VRFA fire captain Bill Austin retires

“This is something I’ve been doing since I was 18.”

You may have seen Bill Austin supervising the COVID and later the vaccine testing sites in Auburn during the dark days of the pandemic.

But those were just temporal snapshots of a 33-year career that saw the Valley Regional Fire Authority fire captain hustling to emergency after emergency, serving as a member of the department’s first respiratory team, fighting back wildfires and enjoying one of his favorite activities — training new firefighters.

It’s a remarkable career that drew to a close upon his retirement Dec. 13. Although he looked forward to the day, he knew it’d be an adjustment.

“This is something I’ve been doing since I was 18. It is a strange feeling knowing I won’t be able to climb into the cab of the engine, turn on the sirens, and focus intently with my crew on the next emergency,” said Austin.

Firefighting and Austin go back a spell.

Austin graduated from Rogers High School in Puyallup in 1985, then joined the United States Air Force, working out of Travis Air Force Base in California for four years, then taking a firefighting job with the Boeing Fire Department. In April 1991, the former Auburn Fire Department hired him, and he stayed as the department transitioned to the VRFA in 2008.

Over his 33 years in the fire service, Austin found many ways to contribute to the legacy Auburn Fire Department and to the VRFA beyond fighting fires.

For five years, Austin was public information and education specialist, teaching safety classes to all ages and serving as a liaison to the media. After that, Austin became part of the first respiratory team. As a specialist, he helped to research and purchase all new self-contained breathing apparatus (SCBA), testing and maintaining the equipment, and training firefighters on proper use. He represented his department at many events as a member of the Honor Guard and was deployed several times as a red card-certified wildland firefighter.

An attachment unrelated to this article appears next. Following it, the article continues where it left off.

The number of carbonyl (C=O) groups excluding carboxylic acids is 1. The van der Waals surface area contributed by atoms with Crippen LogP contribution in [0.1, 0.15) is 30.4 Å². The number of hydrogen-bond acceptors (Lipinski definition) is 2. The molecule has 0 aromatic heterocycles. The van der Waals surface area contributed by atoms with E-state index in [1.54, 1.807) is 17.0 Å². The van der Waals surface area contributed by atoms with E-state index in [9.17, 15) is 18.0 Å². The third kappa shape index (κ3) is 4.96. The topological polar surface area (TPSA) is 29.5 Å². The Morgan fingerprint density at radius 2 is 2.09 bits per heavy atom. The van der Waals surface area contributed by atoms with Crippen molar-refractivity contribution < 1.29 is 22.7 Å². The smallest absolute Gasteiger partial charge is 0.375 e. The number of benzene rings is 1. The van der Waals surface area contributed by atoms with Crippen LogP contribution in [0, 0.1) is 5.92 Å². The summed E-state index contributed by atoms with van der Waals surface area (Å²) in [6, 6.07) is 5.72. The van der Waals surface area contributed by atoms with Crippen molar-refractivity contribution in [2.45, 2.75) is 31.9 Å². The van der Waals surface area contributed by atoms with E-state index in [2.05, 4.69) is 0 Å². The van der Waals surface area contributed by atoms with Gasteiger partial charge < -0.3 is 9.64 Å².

“I enjoyed the different types of work required on the deployments,” said Austin. “It was both exciting and humbling. The biggest reward was the gratitude of those we could help.”

In 2012, his appreciative peers named him 2012 Firefighter of the Year. Shortly after receiving the award, Austin was promoted to captain and placed in charge of the respiratory program, which he managed for nine years.

One of the things he enjoyed most during his tenure as captain was training new firefighters: “I enjoyed passing on knowledge and giving them the foundation for a successful career.”

Later in his career, Austin served a year and a half supervising the COVID testing and vaccine sites.